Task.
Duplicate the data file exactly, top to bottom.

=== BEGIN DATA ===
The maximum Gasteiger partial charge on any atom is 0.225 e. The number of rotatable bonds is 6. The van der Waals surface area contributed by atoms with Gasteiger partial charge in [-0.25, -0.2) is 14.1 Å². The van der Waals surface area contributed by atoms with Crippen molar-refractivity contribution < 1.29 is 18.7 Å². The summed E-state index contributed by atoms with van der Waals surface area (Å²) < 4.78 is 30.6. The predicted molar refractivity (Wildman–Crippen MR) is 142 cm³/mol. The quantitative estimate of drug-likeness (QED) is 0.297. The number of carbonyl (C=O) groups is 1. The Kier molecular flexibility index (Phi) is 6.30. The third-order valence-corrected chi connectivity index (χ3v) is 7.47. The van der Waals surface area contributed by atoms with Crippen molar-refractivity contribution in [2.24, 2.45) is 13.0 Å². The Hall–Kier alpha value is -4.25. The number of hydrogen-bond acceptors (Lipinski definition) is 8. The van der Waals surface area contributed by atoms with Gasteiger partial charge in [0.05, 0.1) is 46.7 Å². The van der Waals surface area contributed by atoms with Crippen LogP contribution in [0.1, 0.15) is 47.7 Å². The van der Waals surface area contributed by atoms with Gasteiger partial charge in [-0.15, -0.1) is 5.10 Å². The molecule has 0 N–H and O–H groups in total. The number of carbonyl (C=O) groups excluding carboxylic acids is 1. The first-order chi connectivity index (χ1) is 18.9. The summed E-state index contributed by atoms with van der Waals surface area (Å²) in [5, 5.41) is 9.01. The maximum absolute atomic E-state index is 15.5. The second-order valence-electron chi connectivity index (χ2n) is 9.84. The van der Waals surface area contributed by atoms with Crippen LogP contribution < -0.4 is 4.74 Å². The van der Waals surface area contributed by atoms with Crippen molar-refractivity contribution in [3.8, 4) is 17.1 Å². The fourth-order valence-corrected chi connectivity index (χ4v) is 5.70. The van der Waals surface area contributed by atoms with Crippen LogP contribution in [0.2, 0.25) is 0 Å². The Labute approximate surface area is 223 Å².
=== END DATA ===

The maximum Gasteiger partial charge on any atom is 0.225 e. The number of rotatable bonds is 6. The van der Waals surface area contributed by atoms with Gasteiger partial charge in [-0.25, -0.2) is 14.1 Å². The van der Waals surface area contributed by atoms with Crippen molar-refractivity contribution < 1.29 is 18.7 Å². The summed E-state index contributed by atoms with van der Waals surface area (Å²) < 4.78 is 30.6. The predicted molar refractivity (Wildman–Crippen MR) is 142 cm³/mol. The quantitative estimate of drug-likeness (QED) is 0.297. The number of carbonyl (C=O) groups is 1. The Kier molecular flexibility index (Phi) is 6.30. The third-order valence-corrected chi connectivity index (χ3v) is 7.47. The van der Waals surface area contributed by atoms with Crippen molar-refractivity contribution in [2.24, 2.45) is 13.0 Å². The Hall–Kier alpha value is -4.25. The number of hydrogen-bond acceptors (Lipinski definition) is 8. The van der Waals surface area contributed by atoms with Gasteiger partial charge in [0.05, 0.1) is 46.7 Å². The van der Waals surface area contributed by atoms with Crippen LogP contribution in [0.1, 0.15) is 47.7 Å². The van der Waals surface area contributed by atoms with Gasteiger partial charge in [-0.15, -0.1) is 5.10 Å². The molecule has 0 N–H and O–H groups in total. The number of carbonyl (C=O) groups excluding carboxylic acids is 1. The first-order chi connectivity index (χ1) is 18.9. The summed E-state index contributed by atoms with van der Waals surface area (Å²) in [5, 5.41) is 9.01. The maximum absolute atomic E-state index is 15.5. The second-order valence-electron chi connectivity index (χ2n) is 9.84. The van der Waals surface area contributed by atoms with Crippen LogP contribution < -0.4 is 4.74 Å². The van der Waals surface area contributed by atoms with Crippen molar-refractivity contribution in [3.8, 4) is 17.1 Å². The fourth-order valence-corrected chi connectivity index (χ4v) is 5.70. The van der Waals surface area contributed by atoms with Crippen LogP contribution in [0.2, 0.25) is 0 Å². The Labute approximate surface area is 223 Å².